A lot of things are indeed expensive, but a lot of other things aren't - especially if you prefer to cook for yourself.

I admit that I was a bit worried about the winter weather, but so far it really hasn't been that bad - even when it got down to -37C. You just have to know how to dress for it. Extra layers, keeping the face, head and extremities covered, and having warm boots make quite a difference. As I write this, several places in the US are having much worse weather.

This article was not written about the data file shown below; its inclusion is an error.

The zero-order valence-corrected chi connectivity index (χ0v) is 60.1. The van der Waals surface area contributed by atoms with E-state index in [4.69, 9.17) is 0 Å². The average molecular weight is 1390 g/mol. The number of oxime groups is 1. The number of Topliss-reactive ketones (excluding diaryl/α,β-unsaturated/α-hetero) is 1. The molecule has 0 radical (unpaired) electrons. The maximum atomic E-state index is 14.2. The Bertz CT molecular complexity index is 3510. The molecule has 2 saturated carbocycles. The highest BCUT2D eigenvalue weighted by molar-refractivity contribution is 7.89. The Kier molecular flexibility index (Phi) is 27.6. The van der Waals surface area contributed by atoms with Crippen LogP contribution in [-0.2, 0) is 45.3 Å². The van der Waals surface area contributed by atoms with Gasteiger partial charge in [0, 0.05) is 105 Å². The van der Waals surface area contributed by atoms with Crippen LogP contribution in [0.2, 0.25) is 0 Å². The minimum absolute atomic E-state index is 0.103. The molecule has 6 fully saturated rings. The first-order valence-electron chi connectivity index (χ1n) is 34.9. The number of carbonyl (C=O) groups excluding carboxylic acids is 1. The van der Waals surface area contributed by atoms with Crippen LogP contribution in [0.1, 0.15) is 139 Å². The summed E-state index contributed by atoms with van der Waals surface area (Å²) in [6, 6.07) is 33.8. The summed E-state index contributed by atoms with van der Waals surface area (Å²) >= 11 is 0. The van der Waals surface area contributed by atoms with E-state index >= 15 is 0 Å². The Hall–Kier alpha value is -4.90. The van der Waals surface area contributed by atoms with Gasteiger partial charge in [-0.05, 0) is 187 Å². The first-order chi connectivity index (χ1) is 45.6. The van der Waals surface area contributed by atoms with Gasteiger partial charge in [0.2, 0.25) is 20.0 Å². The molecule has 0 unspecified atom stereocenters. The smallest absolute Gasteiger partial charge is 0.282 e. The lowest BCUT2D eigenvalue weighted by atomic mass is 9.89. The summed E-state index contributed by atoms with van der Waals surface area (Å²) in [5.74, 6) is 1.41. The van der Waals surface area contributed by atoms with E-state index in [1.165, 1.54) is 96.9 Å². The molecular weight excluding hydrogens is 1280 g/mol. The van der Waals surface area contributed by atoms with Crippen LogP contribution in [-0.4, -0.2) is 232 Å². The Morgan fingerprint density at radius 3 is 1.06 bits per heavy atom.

I've made a few friends here and even played Santa Claus for one friend's nieces and nephews. (Several people have been mistaking me for Santa Claus ever since I got here).

Don't be afraid to try the local foods. Personally, I prefer the little hole-in-the-wall restaurants you find in various parts of the city. Also, don't be afraid to explore your surroundings. You can learn a lot just by walking and observing.
Santa Claus 7 Jan 2014